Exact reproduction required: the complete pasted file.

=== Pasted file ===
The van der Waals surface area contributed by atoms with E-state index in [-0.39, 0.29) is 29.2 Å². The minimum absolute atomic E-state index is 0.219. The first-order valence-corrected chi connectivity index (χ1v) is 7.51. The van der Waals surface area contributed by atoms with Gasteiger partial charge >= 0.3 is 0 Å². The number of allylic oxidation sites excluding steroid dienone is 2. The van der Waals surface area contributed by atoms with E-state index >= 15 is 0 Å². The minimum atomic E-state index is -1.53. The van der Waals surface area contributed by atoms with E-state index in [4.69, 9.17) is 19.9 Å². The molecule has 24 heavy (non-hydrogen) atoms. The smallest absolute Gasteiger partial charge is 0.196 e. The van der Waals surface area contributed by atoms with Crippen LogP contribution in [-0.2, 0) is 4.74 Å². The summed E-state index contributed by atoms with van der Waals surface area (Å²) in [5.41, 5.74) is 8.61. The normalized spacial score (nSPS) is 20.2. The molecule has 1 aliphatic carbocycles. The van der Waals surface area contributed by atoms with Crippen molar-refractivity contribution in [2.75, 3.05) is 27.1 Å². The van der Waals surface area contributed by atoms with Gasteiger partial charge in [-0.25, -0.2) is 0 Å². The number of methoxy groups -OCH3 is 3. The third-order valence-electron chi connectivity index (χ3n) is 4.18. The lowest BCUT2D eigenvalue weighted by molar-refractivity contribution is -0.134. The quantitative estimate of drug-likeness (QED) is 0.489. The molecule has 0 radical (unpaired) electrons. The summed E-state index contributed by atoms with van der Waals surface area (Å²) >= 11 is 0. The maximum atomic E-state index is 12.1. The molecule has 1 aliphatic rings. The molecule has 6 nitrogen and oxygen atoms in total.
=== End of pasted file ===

The van der Waals surface area contributed by atoms with E-state index in [-0.39, 0.29) is 29.2 Å². The minimum absolute atomic E-state index is 0.219. The first-order valence-corrected chi connectivity index (χ1v) is 7.51. The van der Waals surface area contributed by atoms with Gasteiger partial charge >= 0.3 is 0 Å². The number of allylic oxidation sites excluding steroid dienone is 2. The van der Waals surface area contributed by atoms with E-state index >= 15 is 0 Å². The minimum atomic E-state index is -1.53. The van der Waals surface area contributed by atoms with E-state index in [4.69, 9.17) is 19.9 Å². The molecule has 24 heavy (non-hydrogen) atoms. The smallest absolute Gasteiger partial charge is 0.196 e. The van der Waals surface area contributed by atoms with Crippen LogP contribution in [-0.2, 0) is 4.74 Å². The summed E-state index contributed by atoms with van der Waals surface area (Å²) in [5.41, 5.74) is 8.61. The normalized spacial score (nSPS) is 20.2. The molecule has 1 aliphatic carbocycles. The van der Waals surface area contributed by atoms with Crippen molar-refractivity contribution in [2.75, 3.05) is 27.1 Å². The van der Waals surface area contributed by atoms with Gasteiger partial charge in [-0.25, -0.2) is 0 Å². The number of methoxy groups -OCH3 is 3. The third-order valence-electron chi connectivity index (χ3n) is 4.18. The lowest BCUT2D eigenvalue weighted by molar-refractivity contribution is -0.134. The quantitative estimate of drug-likeness (QED) is 0.489. The molecule has 0 radical (unpaired) electrons. The summed E-state index contributed by atoms with van der Waals surface area (Å²) >= 11 is 0. The maximum atomic E-state index is 12.1. The molecule has 1 aliphatic rings. The molecule has 6 nitrogen and oxygen atoms in total.